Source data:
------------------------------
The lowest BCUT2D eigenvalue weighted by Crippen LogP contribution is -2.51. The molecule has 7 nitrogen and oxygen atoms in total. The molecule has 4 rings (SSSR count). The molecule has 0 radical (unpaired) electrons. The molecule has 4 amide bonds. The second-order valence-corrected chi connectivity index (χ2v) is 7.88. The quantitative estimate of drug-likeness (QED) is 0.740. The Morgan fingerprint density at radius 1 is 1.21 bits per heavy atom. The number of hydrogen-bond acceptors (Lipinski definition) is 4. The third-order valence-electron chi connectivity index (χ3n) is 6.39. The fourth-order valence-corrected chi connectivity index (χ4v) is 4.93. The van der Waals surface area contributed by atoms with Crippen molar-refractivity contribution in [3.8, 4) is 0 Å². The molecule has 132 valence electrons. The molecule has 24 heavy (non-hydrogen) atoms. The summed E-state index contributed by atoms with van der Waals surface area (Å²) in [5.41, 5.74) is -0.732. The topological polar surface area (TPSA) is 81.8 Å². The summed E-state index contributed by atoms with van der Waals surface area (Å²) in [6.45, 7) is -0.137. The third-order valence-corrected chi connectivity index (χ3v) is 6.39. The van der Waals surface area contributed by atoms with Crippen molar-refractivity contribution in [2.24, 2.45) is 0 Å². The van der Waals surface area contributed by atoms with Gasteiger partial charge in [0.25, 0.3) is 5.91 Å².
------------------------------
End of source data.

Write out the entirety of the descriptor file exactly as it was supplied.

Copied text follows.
The lowest BCUT2D eigenvalue weighted by Crippen LogP contribution is -2.51. The molecule has 7 nitrogen and oxygen atoms in total. The molecule has 4 rings (SSSR count). The molecule has 0 radical (unpaired) electrons. The molecule has 4 amide bonds. The second-order valence-corrected chi connectivity index (χ2v) is 7.88. The quantitative estimate of drug-likeness (QED) is 0.740. The Morgan fingerprint density at radius 1 is 1.21 bits per heavy atom. The number of hydrogen-bond acceptors (Lipinski definition) is 4. The third-order valence-electron chi connectivity index (χ3n) is 6.39. The fourth-order valence-corrected chi connectivity index (χ4v) is 4.93. The van der Waals surface area contributed by atoms with Crippen molar-refractivity contribution in [3.8, 4) is 0 Å². The molecule has 132 valence electrons. The molecule has 24 heavy (non-hydrogen) atoms. The summed E-state index contributed by atoms with van der Waals surface area (Å²) in [5.41, 5.74) is -0.732. The topological polar surface area (TPSA) is 81.8 Å². The summed E-state index contributed by atoms with van der Waals surface area (Å²) in [6.45, 7) is -0.137. The third-order valence-corrected chi connectivity index (χ3v) is 6.39. The van der Waals surface area contributed by atoms with Crippen molar-refractivity contribution in [2.24, 2.45) is 0 Å². The van der Waals surface area contributed by atoms with Gasteiger partial charge in [0.25, 0.3) is 5.91 Å².